3 Kinds of Vedanā (Feelings)

Welcome! Forums Sutta Interpretations 3 Kinds of Vedanā (Feelings)

  • This topic has 4 replies, 2 voices, and was last updated 9 months ago by Lal.
Viewing 4 reply threads
  • Author
    Posts
    • #33013
      Raja_mw
      Participant

      Good Day,
      Homage to Triple Gem

      at https://suttacentral.net/iti53/en/ireland

      how can we understand, contemplate or “installing” this way of thinking (Samma Ditthi)?
      “pleasant feeling, bhikkhus, should be seen as suffering, painful feeling should be seen as a dart, neither-pleasant-nor-painful feeling should be seen as impermanent. When a bhikkhu has seen these three feelings thus, he is said to be a noble one who sees rightly…..”

      how can we see pleasant feeling as suffering?
      what the meaning of painful feeling should be seen as a dart?
      it seem like Anicca Sanna is correctly use if we contemplate it only for “neutral” Vedana as object?

      on the other occasion, i read another Sutta about Vendana where pleasant feeling tend to be attached by lobha/raga, unpleasant feeling tend to be attached by dosa and neutral feeling tend to attached by moha. it is logical (for anariya person) to crave or attach to pleasant feelings, to hate unpleasant feelings. but, i dont really understand about how neutral feeling attached by moha work? what does moha mean in this context?

      Kindly Enlighten us,
      May all beings be Happy.

    • #33014
      Lal
      Keymaster

      This is a very good question. It points out an important issue that I have talked about. It is a VERY BAD idea to translate a given sutta word-by-word, without providing the context.

      This sutta refers ONLY to vipaka vedana: “Sukhā vedanā, dukkhā vedanā, adukkhamasukhā vedanā“. These are felt by the physical body.
      – These types of vedana arise as kamma vipaka. Sukha vedana are due to good past kamma. Dukha vedana due to bad kamma. Adukkhamasukhā (adukkha asukha) vedanā are neutral feelings but could lead to uddacca, kukkucca, or vicikicca (basically not sure about what to do).

      Based on those vipaka vadana, we may create “mind-made vedana” or samphassa-ja-vedana. This is where we accumulate new kamma.

      When we start comprehending Four Noble Truths/Tilakkhana/Paticca Samuppada (PS), we will start seeing that attaching to sukha vedana can lead to future suffering. That leads to somanassa vedana type of samphassa-ja-vedana and we start accumulating new kamma via “avijja paccaya sankhara.”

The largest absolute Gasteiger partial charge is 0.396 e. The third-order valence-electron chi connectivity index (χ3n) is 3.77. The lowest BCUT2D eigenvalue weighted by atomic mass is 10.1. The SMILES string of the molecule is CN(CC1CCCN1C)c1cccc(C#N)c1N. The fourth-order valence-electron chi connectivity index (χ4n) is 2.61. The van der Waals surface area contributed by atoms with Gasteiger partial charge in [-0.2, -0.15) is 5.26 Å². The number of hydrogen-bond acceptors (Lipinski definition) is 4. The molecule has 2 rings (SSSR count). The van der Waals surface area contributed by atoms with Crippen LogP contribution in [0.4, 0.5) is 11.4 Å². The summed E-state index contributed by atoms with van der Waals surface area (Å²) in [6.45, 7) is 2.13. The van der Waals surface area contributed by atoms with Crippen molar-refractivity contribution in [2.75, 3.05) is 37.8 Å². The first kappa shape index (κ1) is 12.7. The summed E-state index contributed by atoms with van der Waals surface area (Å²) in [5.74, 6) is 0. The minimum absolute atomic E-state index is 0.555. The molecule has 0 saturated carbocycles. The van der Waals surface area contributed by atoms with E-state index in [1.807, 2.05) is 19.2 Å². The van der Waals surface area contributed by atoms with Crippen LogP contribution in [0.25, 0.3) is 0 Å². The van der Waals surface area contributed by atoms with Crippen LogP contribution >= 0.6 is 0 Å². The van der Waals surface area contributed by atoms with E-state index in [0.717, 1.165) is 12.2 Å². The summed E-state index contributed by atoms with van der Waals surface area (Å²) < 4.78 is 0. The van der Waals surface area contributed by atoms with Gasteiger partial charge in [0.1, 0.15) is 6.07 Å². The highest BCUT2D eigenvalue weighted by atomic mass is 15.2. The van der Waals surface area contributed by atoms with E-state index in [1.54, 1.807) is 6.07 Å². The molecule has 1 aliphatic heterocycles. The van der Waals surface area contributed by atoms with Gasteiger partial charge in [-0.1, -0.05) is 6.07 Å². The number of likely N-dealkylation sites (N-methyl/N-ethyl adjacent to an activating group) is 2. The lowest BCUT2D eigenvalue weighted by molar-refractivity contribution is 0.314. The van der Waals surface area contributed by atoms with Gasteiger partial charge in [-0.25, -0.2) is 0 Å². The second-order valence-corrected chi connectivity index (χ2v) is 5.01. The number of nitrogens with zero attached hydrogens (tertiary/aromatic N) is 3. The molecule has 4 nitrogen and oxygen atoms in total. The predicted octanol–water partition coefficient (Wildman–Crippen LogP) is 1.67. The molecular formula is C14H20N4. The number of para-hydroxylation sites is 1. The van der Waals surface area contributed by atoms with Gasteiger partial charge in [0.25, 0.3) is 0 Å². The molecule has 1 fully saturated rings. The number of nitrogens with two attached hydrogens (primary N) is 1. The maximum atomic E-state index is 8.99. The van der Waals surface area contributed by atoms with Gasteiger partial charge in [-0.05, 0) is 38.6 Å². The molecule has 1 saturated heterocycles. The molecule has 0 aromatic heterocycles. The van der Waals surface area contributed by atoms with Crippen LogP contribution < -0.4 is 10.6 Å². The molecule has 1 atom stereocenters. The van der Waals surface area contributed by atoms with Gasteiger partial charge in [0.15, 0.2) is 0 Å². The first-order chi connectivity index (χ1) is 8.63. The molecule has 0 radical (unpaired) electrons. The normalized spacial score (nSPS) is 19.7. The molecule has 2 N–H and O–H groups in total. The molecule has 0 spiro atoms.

– That is why the sutta says, “pleasant feeling, bhikkhus, should be seen as suffering”
      – That is because that leads to future suffering since the PS process ends up with “dukkhakkhandha samudayo hoti

      On the other hand, we get distraught (patigha) with dukha vedana and that leads to “mind-made domanassa vedana”. Then again we generate new kamma via “avijja paccaya sankhara.”
      – Here one suffers two ways. One due to that vipaka vedana. The second in the future due to the kamma accumulated.
      – That is why the sutta says, “painful feeling should be seen as a dart”, where it is suffering from beginning to end.

      Furthermore, neutral vedana can also lead to new kamma due to not knowing how to respond to an arammana (due to uddacca, kukkucca, or vicikicca). When one learns Dhamma, one will not have doubts/uncertainties.

      Details at, “Vēdanā (Feelings) Arise in Two Ways

      The Pali version of the sutta: “Dutiyavedanā Sutta

      English translation that Raja provided: “Feelings

      Raja: Please remember to check the “Open link in a new tab” box when setting up a link (that is what I did in the above link). That way, the link will be opened in a new browser window. Then one can go back and forth between your post and the link.

    • #33097
      Raja_mw
      Participant

      can we say, in regard to Metta Bhavana (whether ariya or mundane) wishing for all being become happy, become Ariyas, is categorized as focusing/cultivating on somanassa vedana type of samphassa-ja-vedana?